When Philip Seymour Hoffman died earlier this year from a drug overdose, it sparked quite a bit of discussion about addiction: Its causes, consequences, and potential treatments.
I think this discussion is a vital one for anyone involved in acting or filmmaking. The fact is that addiction is a major problem among actors. Hoffman wasn’t the only one who suffered, and died, from it. Other notable actors and actresses who struggled with drugs, alcohol, or both, include Drew Barrymore, Lindsay Lohan, and Johnny Depp. Actors afflicted by addiction also often struggle to make rehab stick, relapsing again and again.
It seems to me that there are a few reasons that actors in particular are prone to abusing drugs and alcohol. First off, actors are prone to the very same types of problems that everyone else is. They are just as likely to fall prey to the seduction of alcohol or drugs as anyone else. When faced with the excess of money, freedom, or power that often accompanies a successful acting career, however, they can become more capable than the general public of pursuing their addiction.
Actors also tend to possess a sensitive, creative, personality that, while making them compelling on screen, also makes them more vulnerable to addiction. Upon such a personality, the stresses and emotional upheavals of life can wreak such havoc that the escapism provided by addiction becomes too alluring to resist. This escapism can become even more appealing when the actor experiences dissatisfaction with the more important aspect of his or her life: The acting. Hoffman himself described this kind of dissatisfaction as a factor in his own addiction.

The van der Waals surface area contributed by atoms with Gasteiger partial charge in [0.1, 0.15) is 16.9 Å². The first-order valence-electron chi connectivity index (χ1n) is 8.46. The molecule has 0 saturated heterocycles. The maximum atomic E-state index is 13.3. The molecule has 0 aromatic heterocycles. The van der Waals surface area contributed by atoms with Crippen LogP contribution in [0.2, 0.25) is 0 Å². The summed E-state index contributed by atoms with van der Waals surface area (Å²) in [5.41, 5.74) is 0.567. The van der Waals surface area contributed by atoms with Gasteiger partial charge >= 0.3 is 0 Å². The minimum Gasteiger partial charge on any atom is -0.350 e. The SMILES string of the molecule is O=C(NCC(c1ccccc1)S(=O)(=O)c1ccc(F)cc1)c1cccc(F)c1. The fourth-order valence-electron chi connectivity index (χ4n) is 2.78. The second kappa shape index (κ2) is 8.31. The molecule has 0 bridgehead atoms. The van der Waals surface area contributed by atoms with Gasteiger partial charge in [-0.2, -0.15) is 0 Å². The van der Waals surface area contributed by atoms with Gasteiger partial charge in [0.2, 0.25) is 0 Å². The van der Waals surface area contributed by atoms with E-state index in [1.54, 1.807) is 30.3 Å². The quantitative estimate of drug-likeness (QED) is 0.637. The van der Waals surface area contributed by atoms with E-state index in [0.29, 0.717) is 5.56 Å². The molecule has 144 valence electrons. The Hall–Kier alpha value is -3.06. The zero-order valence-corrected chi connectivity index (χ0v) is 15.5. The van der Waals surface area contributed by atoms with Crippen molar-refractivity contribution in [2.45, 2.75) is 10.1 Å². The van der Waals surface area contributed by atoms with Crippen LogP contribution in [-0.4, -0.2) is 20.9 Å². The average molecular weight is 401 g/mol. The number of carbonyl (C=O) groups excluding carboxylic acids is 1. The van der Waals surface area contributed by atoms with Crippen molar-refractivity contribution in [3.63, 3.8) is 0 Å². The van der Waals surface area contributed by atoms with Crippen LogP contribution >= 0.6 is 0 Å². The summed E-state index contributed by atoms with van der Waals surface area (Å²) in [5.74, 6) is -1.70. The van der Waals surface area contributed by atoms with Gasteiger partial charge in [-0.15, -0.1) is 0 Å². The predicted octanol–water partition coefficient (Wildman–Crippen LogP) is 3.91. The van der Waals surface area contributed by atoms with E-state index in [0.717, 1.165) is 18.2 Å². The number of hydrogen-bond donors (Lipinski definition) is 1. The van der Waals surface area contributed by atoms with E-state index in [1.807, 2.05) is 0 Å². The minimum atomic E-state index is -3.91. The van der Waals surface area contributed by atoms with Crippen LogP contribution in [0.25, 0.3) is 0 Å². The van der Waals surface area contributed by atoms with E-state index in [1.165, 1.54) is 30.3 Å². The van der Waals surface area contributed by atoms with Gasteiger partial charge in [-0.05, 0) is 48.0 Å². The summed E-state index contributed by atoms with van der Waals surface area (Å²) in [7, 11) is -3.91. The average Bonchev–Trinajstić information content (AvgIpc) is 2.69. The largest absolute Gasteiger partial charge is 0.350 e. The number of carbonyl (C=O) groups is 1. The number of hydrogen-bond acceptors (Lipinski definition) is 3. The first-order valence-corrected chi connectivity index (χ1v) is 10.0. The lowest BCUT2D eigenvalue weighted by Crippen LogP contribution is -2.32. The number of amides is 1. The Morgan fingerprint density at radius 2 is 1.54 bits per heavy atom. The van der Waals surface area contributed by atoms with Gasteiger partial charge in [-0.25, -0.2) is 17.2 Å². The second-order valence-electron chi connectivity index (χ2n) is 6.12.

The stresses and emotional upheavals of life also tend to be greater for actors and actresses. The very nature of acting puts the actor in front of others, where he or she is expected to literally perform. Well-known actors face even more pressure to succeed, to set good examples, and to please the public. If these stresses become too great, they can force the actor to look for release somewhere else. Unfortunately, the most effective form of escape often looks like a liquor glass or painkiller.
Finally, being famous can itself be addictive. If performing or being well-known becomes a driving force in the actor’s life, then he or she desires the powerful feeling of fame all the time. Whenever they lack this feeling, either when not performing or when falling away from the public eye, they may seek those same feelings through drugs or alcohol. While drugs and alcohol cannot provide a lasting replacement for the high of fame, they can dull the loneliness or uncertainty the actor faces when not performing or not receiving public accolades.
Fame itself can also lead actors and actresses to perceive of themselves as free from the normal constraints faced by other people. Child actors, who never experienced the same limits and boundaries as their peers, can be especially prone to perceiving themselves this way. Feeling free of these constraints, feeling powerful, can delude the actor into believing that they can handle drugs and alcohol without consequences. Just look at Justin Bieber!